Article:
The Orioles of Utopia
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© 2006-2022 - All Rights Reserved

Below are some oriole pictures which might help serve to unravel them a bit..... or may just confuse you more. I hope to fill it out with full coverage of the local types, but now several photos scattered about the website are joined, and I've added a number of others I've been collecting as I study them here.

A large number were taken through old grayed double windows and are grayish and slightly fuzzy, but serve to show the points of plumage for illustrative purposes.

First we'll have some general oriole info, then among the pix will be some more specific things like occurrence locally and or field marks to look for.

Eventually I'll get a page up with just the pictures. And a page with audio so you can hear songs and calls.

Baltimore Oriole

Orioles are in the family with blackbirds (Icteridae), so are also related to grackles and meadowlarks. They are sort of arboreal (tree dwelling) blackbirds. Males especially are brightly colored. Around Utopia we have 6 species, 5 of which breed locally, so it is pretty much Orioletopia.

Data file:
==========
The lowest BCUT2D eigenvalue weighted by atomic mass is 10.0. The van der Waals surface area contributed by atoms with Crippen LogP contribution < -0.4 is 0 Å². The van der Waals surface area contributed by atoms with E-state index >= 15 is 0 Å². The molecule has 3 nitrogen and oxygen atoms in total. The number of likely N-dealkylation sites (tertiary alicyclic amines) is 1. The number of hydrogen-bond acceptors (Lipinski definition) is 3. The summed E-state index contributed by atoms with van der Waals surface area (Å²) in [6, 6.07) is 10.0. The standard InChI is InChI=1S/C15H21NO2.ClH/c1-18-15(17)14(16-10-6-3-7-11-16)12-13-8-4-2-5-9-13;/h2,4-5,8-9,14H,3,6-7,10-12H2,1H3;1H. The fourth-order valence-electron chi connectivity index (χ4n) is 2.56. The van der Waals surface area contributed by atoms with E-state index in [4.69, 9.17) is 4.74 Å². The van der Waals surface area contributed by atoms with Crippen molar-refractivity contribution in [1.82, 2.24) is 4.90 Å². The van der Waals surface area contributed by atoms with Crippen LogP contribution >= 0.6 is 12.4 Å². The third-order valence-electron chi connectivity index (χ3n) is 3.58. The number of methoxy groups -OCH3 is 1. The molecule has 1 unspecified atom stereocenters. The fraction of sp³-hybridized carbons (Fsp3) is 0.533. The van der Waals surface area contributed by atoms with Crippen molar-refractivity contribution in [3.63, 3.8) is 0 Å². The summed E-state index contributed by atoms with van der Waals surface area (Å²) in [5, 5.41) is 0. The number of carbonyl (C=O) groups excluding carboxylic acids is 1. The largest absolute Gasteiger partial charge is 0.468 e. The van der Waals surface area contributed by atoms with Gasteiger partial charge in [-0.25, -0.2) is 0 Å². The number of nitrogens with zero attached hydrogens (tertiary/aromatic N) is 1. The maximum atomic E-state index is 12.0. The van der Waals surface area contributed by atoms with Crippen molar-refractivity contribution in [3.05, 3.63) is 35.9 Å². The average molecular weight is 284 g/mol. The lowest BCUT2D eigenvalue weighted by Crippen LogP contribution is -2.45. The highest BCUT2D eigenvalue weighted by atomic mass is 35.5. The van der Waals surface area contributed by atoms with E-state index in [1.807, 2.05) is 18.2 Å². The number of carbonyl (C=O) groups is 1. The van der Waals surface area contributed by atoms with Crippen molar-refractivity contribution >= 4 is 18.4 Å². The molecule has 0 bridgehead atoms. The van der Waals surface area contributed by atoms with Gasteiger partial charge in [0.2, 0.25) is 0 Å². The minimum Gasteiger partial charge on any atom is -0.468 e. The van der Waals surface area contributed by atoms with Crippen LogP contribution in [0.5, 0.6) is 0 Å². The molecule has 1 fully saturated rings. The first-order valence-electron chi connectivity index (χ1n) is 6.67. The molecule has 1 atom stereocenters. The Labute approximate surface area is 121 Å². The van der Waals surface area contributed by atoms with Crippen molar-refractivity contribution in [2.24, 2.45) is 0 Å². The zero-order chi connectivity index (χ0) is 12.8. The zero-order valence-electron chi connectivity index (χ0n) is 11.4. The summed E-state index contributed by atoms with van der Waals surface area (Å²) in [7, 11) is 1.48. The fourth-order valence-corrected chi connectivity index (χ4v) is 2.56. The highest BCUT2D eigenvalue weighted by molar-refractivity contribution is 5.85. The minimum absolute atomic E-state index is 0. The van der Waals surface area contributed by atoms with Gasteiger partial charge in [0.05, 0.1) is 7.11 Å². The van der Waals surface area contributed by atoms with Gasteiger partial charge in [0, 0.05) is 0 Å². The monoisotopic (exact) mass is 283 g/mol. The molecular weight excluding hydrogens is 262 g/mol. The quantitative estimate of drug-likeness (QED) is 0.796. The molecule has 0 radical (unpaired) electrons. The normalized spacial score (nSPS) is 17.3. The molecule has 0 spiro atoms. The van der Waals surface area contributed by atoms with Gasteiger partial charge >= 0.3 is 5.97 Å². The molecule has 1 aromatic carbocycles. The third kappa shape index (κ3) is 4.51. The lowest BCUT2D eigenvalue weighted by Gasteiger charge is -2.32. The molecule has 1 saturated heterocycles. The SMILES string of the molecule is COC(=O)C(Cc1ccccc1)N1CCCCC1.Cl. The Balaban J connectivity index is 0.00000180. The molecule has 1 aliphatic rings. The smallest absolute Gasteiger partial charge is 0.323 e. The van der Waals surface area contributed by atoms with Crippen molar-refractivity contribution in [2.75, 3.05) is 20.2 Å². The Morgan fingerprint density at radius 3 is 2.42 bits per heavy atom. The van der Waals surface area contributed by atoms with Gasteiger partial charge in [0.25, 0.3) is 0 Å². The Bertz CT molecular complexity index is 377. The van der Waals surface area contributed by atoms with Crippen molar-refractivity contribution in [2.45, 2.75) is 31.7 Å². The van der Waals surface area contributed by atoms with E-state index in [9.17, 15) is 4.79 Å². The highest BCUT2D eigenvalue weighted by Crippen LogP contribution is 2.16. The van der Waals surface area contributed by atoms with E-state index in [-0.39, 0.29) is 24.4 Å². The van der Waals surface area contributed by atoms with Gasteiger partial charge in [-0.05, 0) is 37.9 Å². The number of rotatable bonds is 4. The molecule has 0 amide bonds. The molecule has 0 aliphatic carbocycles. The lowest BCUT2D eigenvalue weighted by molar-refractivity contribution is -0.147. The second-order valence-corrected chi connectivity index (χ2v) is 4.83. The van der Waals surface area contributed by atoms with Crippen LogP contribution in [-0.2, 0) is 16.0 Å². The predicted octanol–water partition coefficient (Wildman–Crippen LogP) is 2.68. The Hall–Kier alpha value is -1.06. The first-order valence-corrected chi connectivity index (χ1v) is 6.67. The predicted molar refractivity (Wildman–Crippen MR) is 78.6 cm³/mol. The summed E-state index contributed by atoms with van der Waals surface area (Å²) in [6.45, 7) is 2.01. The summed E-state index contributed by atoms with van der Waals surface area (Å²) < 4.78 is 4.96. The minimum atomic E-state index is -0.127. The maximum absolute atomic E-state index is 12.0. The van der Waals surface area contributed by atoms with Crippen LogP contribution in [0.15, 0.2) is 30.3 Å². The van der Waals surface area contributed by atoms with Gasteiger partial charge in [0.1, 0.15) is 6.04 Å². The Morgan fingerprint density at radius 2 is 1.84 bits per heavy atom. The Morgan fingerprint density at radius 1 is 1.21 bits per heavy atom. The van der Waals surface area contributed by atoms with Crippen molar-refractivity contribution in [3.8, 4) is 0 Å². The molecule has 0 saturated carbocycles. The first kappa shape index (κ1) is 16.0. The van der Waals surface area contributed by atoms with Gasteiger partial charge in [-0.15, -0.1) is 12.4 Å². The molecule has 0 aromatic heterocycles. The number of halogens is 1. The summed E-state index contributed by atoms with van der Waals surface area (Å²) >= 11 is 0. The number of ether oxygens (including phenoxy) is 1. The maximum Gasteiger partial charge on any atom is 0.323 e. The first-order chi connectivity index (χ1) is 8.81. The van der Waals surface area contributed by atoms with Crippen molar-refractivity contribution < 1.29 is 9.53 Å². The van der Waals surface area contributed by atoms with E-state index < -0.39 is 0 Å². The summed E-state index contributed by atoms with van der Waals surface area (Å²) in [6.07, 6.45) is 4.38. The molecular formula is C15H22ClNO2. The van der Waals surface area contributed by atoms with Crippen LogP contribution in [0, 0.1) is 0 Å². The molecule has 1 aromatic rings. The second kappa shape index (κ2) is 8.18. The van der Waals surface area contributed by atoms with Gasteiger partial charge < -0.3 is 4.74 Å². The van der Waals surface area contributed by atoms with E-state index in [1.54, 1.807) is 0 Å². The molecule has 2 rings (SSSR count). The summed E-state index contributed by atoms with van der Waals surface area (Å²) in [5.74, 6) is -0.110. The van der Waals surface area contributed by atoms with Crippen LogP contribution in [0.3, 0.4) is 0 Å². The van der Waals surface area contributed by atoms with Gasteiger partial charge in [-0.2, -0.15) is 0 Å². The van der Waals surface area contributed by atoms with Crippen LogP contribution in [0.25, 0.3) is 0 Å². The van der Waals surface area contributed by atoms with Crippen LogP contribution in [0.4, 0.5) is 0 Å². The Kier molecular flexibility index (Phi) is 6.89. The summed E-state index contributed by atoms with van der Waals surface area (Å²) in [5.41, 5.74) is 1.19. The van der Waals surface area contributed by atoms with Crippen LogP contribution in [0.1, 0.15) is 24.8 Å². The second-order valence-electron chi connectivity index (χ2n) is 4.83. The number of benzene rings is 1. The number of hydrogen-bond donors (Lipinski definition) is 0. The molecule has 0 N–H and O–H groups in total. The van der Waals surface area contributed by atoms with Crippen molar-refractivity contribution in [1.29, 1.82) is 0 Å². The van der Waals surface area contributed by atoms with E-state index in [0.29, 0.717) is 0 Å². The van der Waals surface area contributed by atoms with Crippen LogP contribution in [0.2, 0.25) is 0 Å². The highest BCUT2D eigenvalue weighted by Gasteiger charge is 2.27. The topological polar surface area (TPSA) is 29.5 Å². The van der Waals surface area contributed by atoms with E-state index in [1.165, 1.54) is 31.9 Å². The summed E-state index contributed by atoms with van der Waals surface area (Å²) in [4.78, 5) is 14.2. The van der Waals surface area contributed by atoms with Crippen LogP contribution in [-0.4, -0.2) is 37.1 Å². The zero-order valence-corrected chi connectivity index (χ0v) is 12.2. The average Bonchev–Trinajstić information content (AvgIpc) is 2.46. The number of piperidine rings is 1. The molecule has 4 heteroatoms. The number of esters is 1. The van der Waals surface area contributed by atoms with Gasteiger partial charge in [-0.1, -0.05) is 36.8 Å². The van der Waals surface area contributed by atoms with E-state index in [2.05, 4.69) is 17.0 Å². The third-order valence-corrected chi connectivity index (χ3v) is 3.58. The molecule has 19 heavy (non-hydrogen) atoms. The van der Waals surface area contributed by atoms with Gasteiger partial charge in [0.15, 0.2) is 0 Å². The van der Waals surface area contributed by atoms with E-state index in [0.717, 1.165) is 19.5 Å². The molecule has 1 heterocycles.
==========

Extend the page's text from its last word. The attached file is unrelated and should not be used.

One, Audubon's, is resident (present year-round) so the only to be found in winter (scarce). It was unknown here 20 years ago, a new immigrant rapidly expanding its range northward.

The other 4 breeding species are migratory, only present a few months to nest (when the insects are out) and wintering mostly in Mexico, some to Central America. The summer resident breeders are present here from mid-to-late March (Scott's and Hooded) or late April (Orchard and Bullock's) with departures ranging from August to early October for some.

Of breeding males, Scott's and Audubon's are black and yellow, while Hooded and Bullock's (scarce breeder) are black and orange. Orchard which is much smaller than others have males chestnut and black, unique among N.A. birds, and pretty darn sharp lookin'. The Bullock's is very common just off escarpment to our south.

Baltimore, a black and orange type similar to Bullock's does not breed, it is a scarce but regular migrant in spring, more common in fall, late August through Sept. for them. Will hit hummer feeders in September if they can get into them, and well worth it.

I have had the rare lucky days when I saw all 6 species here. Must be some of that Utopia stuff. Upon consideration, how many places in the U.S. can one see 6 species of orioles in a day? In a yard without starting the car? But yet, if you go out hunting them away from feeders, they can seem scarce.